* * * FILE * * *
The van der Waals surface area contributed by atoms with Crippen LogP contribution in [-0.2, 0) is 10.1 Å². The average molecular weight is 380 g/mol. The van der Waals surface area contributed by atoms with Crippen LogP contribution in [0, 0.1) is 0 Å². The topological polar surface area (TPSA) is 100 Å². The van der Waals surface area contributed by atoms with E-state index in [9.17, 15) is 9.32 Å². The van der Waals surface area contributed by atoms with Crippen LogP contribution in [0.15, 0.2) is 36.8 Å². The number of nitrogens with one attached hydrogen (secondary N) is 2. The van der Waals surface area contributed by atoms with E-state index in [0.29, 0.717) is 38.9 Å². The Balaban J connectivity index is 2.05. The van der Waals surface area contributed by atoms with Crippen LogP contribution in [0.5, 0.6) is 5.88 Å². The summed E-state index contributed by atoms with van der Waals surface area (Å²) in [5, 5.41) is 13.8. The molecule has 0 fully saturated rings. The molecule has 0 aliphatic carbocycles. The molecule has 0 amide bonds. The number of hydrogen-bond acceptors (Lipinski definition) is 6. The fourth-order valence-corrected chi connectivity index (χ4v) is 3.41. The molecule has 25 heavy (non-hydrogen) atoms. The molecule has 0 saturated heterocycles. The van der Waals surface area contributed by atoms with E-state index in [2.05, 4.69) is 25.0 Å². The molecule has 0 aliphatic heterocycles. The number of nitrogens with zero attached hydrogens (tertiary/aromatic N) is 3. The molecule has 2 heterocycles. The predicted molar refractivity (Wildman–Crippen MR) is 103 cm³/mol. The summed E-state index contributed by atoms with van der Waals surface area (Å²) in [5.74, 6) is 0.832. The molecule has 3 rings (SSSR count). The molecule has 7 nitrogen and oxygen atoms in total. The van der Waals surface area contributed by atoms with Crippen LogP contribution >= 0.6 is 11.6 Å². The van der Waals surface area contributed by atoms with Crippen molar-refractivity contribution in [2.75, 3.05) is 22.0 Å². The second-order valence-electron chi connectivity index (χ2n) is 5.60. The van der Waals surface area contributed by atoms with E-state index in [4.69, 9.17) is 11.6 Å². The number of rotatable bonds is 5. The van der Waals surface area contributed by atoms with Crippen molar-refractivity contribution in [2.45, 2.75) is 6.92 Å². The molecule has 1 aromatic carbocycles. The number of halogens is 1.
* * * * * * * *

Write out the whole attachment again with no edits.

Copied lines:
The van der Waals surface area contributed by atoms with Crippen LogP contribution in [-0.2, 0) is 10.1 Å². The average molecular weight is 380 g/mol. The van der Waals surface area contributed by atoms with Crippen LogP contribution in [0, 0.1) is 0 Å². The topological polar surface area (TPSA) is 100 Å². The van der Waals surface area contributed by atoms with E-state index in [9.17, 15) is 9.32 Å². The van der Waals surface area contributed by atoms with Crippen LogP contribution in [0.15, 0.2) is 36.8 Å². The number of nitrogens with one attached hydrogen (secondary N) is 2. The van der Waals surface area contributed by atoms with E-state index in [0.29, 0.717) is 38.9 Å². The Balaban J connectivity index is 2.05. The van der Waals surface area contributed by atoms with Crippen LogP contribution in [0.5, 0.6) is 5.88 Å². The summed E-state index contributed by atoms with van der Waals surface area (Å²) in [5, 5.41) is 13.8. The molecule has 0 fully saturated rings. The molecule has 0 aliphatic carbocycles. The molecule has 0 amide bonds. The number of hydrogen-bond acceptors (Lipinski definition) is 6. The fourth-order valence-corrected chi connectivity index (χ4v) is 3.41. The molecule has 25 heavy (non-hydrogen) atoms. The molecule has 0 saturated heterocycles. The van der Waals surface area contributed by atoms with E-state index in [2.05, 4.69) is 25.0 Å². The molecule has 0 aliphatic heterocycles. The number of nitrogens with zero attached hydrogens (tertiary/aromatic N) is 3. The molecule has 2 heterocycles. The predicted molar refractivity (Wildman–Crippen MR) is 103 cm³/mol. The summed E-state index contributed by atoms with van der Waals surface area (Å²) in [5.74, 6) is 0.832. The molecule has 3 rings (SSSR count). The molecule has 7 nitrogen and oxygen atoms in total. The van der Waals surface area contributed by atoms with Crippen LogP contribution >= 0.6 is 11.6 Å². The van der Waals surface area contributed by atoms with Crippen molar-refractivity contribution in [2.75, 3.05) is 22.0 Å². The second-order valence-electron chi connectivity index (χ2n) is 5.60. The van der Waals surface area contributed by atoms with E-state index in [4.69, 9.17) is 11.6 Å². The number of rotatable bonds is 5. The van der Waals surface area contributed by atoms with Crippen molar-refractivity contribution in [2.45, 2.75) is 6.92 Å². The molecule has 1 aromatic carbocycles. The number of halogens is 1.